As industry calls for action to help relieve the driver shortage mount, newly released data shows labour challenges in the trucking sector are only getting worse.
Recently released Statistics Canada data, analyzed by trucking HR Canada, shows vacancy data for the second quarter of 2022 hit new record highs. Truck drivers reached a new record number of vacant jobs in Q2 – soaring to over 28,000, which is up from 25,560 in Q1. In the trucking sector, the vacancy rate – the proportion of all jobs that are currently vacant – inched higher to 9.4% for the third straight quarter. This vacancy rate is significantly higher than the average across all sectors of the economy (5.9%) and is exceeded only by the accommodation and food services sector’s rate.
CTA has been warning Ottawa for years the labour situation in trucking is worsening and that the federal government needs to adopt a mindset focused on supply chain stabilization. For instance, CTA recently warned of the consequences which will flow from the implementation of Bill C-3 and new paid medical leave provisions. As CTA has warned, the main cost for trucking companies of these lost 10 days is not necessarily the salary paid to the worker; it’s the truck that must sit unexpectedly for days and the logistical chaos it causes the trucking company scrambling to move it.
“This chain reaction and the associated consequences will also inevitably flow through to the companies relying on the delivery, be it raw materials, manufacturing inputs, or finished products destined for store shelves,” said Stephen Laskowski, president of CTA. “With little ability to replace this lost capacity through adding labour, things will only get tighter for the foreseeable future.”
Meanwhile, it is still clear the feds do not have control over the Driver Inc. scheme, which sees widespread labour abuse and tax fraud take place in the sector. The scam is having a widespread impact on the labour market in the sector.
“While widespread Driver Inc. related noncompliance has been recognized in our sector by ESDC, they, nor any other federal department responsible for enforcing standards related to labour and taxes, have yet to bring it under control,” said Laskowski. “With tens of thousands of drivers being pushed into the underground economy, and a weak response from Ottawa so far, we expect trucking’s labour issues and Ottawa’s tax collection issues to get a lot worse over the coming years.”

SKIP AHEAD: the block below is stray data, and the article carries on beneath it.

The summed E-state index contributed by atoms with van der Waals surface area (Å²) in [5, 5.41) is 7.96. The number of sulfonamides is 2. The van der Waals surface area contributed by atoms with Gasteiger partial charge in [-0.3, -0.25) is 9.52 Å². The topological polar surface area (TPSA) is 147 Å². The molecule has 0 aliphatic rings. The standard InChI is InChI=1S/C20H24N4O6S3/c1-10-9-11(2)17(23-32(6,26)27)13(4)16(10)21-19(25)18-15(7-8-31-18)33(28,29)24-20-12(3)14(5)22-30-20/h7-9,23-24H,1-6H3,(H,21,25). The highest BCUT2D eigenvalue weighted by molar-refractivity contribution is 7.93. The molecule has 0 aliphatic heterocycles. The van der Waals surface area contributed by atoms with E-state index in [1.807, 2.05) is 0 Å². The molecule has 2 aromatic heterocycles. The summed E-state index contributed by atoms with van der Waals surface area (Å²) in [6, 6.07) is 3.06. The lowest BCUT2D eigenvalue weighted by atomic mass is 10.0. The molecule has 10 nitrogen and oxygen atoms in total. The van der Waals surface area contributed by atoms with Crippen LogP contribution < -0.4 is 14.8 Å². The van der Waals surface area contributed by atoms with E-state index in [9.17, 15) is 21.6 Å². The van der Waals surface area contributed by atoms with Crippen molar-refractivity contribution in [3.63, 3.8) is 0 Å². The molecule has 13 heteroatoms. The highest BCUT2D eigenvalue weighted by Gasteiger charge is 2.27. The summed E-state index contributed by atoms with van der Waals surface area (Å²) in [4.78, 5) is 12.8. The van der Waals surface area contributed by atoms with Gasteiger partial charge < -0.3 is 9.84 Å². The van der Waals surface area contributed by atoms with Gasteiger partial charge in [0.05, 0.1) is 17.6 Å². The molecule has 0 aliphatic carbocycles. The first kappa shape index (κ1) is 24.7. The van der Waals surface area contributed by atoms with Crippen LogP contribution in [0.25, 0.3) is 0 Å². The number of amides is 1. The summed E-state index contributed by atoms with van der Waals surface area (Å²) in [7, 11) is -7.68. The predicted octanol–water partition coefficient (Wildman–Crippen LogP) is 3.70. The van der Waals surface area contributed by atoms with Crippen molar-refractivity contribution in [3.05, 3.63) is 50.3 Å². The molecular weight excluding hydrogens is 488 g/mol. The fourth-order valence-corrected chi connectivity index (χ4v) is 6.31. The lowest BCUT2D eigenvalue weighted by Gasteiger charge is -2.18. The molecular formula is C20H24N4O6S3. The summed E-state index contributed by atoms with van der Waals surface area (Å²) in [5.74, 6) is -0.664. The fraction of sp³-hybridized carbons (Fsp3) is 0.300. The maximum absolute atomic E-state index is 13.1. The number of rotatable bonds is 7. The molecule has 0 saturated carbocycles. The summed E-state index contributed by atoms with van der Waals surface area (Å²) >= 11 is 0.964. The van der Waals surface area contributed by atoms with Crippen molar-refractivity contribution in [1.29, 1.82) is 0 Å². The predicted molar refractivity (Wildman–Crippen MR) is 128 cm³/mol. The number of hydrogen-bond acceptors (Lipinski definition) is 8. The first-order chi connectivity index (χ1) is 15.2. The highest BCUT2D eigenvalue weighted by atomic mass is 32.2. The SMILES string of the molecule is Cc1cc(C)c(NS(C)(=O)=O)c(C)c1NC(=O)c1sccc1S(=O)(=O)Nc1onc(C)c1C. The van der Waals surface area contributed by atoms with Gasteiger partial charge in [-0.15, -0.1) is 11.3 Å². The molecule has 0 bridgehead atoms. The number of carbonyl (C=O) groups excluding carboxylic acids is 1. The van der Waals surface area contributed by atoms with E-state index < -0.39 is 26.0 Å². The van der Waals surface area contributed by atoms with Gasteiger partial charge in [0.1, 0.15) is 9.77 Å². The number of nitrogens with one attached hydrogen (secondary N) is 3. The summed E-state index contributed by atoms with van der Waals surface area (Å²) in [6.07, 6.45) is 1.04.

While the impacts of bill C-3 and Drive Inc. remain, CTA is encouraged by recent announcements by Minister of Immigration, Sean Fraser, that trucking would now be eligible to participate in Express Entry programs.
“Over the past several months, CTA has discussed with the Government of Canada how we they can help stabilize the trucking industry’s labour force,” said CTA. “Improving the industry’s access to key immigration programs was one of those asks and CTA would like to thank the Government of Canada for working with us to make this happen.”
In addition to this new program, CTA continues to work with other departments, such as Employment and Social Development Canada, to help bolster the industry’s access to funds to support training. This includes heavily supporting proposals from other key industry groups, such as Trucking HR Canada, for training focused funding opportunities.